When You’re in a Dip, Do These 7 Things

Since I coach people, I’m privy to their psychology. Often, my coaching clients come to me in a bad state of mind. They’re in what I call, “a dip.”

CONFIDENCE-COMES-FROM-CLARITY

Let’s get this straight, the dip is a signal that your state of mind is off. You are out of sync. There is nothing wrong with you. There IS something wrong with the conditions you’ve created. Oh, and something else – I am not a psychiatrist. If your dip lasts longer than a few weeks, probably should get professional help.

But for most of us these few ideas can get is started.

Here are seven ideas I gave to a client who came to me about a month ago. He was a super high achiever, but he wasn’t in the right mental framework, and he felt it.

1. On Outcomes. Stop trying. Stop trying to make friends. Stop trying to get deals. Stop trying to get the outcomes that you believe you deserve. We call this “detachment.” The more emphasis you put on your outcomes, the less likely you are to run the process well. Let outcomes come to you. Go out and be interested in others. Be a good listener. Be curious (which I know you are), but let it happen if it’s supposed to happen.

“Episode #279: Young Salespeople”
by Bill Caskey and Bryan Neale

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The Advanced Selling Podcast
February 23, 2015

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A lot of time is spent trying to keep young salespeople from crashing and burning early in their careers. In this episode of the Advanced Selling Podcast, Bill and Bryan talk about viewing youth as a gift rather than a curse. What lessons can you learn from young people? What principles can you apply in your own sales career? Veteran sales trainers Bill Caskey and Bryan Neale reveal some of their favorite gifts of youth. From overwhelming curiosity to fresh perspective, young people see the world in a unique way. Whether you are 25 or 65, the gifts of youth can make a big impact in your sales career.

Want more sales training like this? Visit www.advancedsellingpodcast.com for access to exclusive listener sales tools and resources.

Also mentioned in this podcast:

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Always Begin Your Sales Meetings With This

I’ve been in three sales meetings in the last month where this very simple approach wasn’t used – and it caused the meeting to be ‘less than’ what it could have been. When you hear what it is, you’ll be shocked that not everyone does this. But even if you do it, I give you a couple of other ideas on how to make it even better!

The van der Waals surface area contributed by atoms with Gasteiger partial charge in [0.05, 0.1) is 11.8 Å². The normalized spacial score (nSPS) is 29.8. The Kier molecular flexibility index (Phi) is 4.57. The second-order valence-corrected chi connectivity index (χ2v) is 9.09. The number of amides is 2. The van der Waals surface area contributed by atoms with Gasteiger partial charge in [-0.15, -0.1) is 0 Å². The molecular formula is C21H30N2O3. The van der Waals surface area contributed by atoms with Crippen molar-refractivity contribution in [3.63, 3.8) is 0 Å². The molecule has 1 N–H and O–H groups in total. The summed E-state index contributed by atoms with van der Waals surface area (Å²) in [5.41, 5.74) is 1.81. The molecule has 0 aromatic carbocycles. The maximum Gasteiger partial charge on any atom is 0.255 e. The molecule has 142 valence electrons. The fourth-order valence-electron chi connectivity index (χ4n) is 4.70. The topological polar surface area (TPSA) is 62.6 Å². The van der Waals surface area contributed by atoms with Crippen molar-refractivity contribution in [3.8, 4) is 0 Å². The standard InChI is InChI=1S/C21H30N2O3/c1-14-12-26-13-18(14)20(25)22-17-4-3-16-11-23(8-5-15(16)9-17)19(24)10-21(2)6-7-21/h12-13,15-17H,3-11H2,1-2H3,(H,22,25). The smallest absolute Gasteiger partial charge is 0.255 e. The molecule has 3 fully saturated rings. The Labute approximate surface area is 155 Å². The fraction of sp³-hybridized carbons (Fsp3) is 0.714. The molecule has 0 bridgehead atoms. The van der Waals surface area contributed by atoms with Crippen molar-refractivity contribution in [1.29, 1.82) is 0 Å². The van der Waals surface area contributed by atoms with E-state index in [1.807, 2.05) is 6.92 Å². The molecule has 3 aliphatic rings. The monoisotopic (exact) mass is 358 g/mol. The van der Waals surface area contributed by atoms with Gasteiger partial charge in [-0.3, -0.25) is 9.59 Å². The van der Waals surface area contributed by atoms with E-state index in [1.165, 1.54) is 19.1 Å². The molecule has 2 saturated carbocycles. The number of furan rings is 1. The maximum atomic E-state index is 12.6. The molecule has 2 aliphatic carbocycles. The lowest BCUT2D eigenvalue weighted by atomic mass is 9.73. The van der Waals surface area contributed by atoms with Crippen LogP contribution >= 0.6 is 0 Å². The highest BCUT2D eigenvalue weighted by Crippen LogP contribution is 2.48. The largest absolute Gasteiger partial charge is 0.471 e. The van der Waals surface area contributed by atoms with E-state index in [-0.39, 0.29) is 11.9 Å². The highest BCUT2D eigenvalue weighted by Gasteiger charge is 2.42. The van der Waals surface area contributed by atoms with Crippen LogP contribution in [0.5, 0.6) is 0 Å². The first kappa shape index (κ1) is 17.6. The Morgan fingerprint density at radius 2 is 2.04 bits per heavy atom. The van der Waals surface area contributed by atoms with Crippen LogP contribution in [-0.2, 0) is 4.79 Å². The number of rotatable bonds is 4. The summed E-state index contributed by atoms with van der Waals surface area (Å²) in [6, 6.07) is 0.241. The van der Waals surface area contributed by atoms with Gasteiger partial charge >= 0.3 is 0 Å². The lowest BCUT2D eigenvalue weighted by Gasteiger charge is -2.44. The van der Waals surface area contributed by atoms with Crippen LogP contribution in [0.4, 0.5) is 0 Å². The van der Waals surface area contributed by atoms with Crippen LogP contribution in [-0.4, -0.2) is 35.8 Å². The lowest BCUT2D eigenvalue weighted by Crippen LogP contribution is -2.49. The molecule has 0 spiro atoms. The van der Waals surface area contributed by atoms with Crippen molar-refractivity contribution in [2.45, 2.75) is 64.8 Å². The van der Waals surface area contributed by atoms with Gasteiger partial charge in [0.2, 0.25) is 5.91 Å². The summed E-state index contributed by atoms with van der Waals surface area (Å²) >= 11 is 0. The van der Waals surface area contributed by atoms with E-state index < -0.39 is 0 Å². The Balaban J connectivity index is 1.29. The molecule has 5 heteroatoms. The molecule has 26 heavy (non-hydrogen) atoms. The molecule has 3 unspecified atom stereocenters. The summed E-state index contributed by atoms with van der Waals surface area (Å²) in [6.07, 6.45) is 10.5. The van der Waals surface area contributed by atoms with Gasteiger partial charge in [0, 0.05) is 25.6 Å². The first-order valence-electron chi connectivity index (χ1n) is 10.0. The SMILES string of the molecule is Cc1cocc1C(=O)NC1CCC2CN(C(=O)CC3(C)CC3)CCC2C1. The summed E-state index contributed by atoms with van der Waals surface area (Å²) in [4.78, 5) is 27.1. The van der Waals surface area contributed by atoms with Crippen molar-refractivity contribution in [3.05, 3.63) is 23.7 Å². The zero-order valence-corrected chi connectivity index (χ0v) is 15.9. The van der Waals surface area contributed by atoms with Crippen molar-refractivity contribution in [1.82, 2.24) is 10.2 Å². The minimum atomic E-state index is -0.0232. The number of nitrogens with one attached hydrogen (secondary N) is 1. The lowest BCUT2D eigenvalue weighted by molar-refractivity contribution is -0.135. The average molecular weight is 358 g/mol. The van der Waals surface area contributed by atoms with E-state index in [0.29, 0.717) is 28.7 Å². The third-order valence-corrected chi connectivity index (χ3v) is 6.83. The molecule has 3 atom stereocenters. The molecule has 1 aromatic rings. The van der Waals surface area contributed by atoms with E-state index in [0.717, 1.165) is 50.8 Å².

7 Tips For Becoming The WORST Sales Person

OK, you caught me on a bad day. You caught me on a day where I don’t really want to give “tips on excellence.” I’d much rather give tips on how to be the WORST Sales Person. That’s right. How can you be mediocre at selling?

NO-VISION-NO-GOALS

Here they are:

  1. Have No Vision & No Goals. Stop with the goal setting. It’s all a scam. You don’t need goals. Just go out and do it, do it, do it. Pay no attention to your personal goals. Your prospect doesn’t care about your goals, so why should you? Just work extra hard. It’ll all work out.
  2. Be Overly Enthusiastic. Just scream louder. Sell harder. Don’t let the prospect get a word in. Why would you. You know what they need already, so why let them tell you. It’s a waste of time.
  3. Spend Zero Time on Your Message. Just allow the prospect to connect all the dots on how your value will solve their problem – or help them achieve their dreams. They’re smart enough aren’t they? Just tell them how great you are.  Tell them how they’d be an idiot not to buy from you. They’ll surely buy – especially if you keep telling them.
  4. See Everyone as a Prospect. If they’re breathing and even, remotely, resemble a good prospect, sell on! You’re just playing the game of odds. At some point, someone will buy. It’s better to see everyone as a prospect because then you get to put them on your pipeline report – and your manager will be ecstatic about all the opportunity you’re uncovering.
  5. Wing Everything. Have no prospect plan. Have no personal business plan. Have no meeting plan. After all, you’ve been doing this for years so why do you need a process? You have your personality! What more could you need?
  6. Forget The Follow Up. You know follow-up is overrated, don’t you? No need to recap what happened in the sales call. Surely, they took notes. It’s just a waste of time.
  7. No More Questions. You have what you have so why do you care about the prospect’s pain and goals? It’s not like you’re going to change your offer based on what they say, are you? No. So ditch the questions.
  8. BONUS TIP: Spend no time at all on developing your self. Forget skill-building. Forget the mental side of selling. Forget working on how to handle difficult circumstances.  Sit back and watch one more episode of “The Bachelor” instead of working on yourself. After all, this is all about your product, isn’t it?

“Episode #278: Sales Ride Along”
by Bill Caskey and Bryan Neale

Sorry, listening to the audio on this website requires Flash support in your browser. You can try playing the MP3 file directly by clicking here.

The Advanced Selling Podcast
February 16, 2015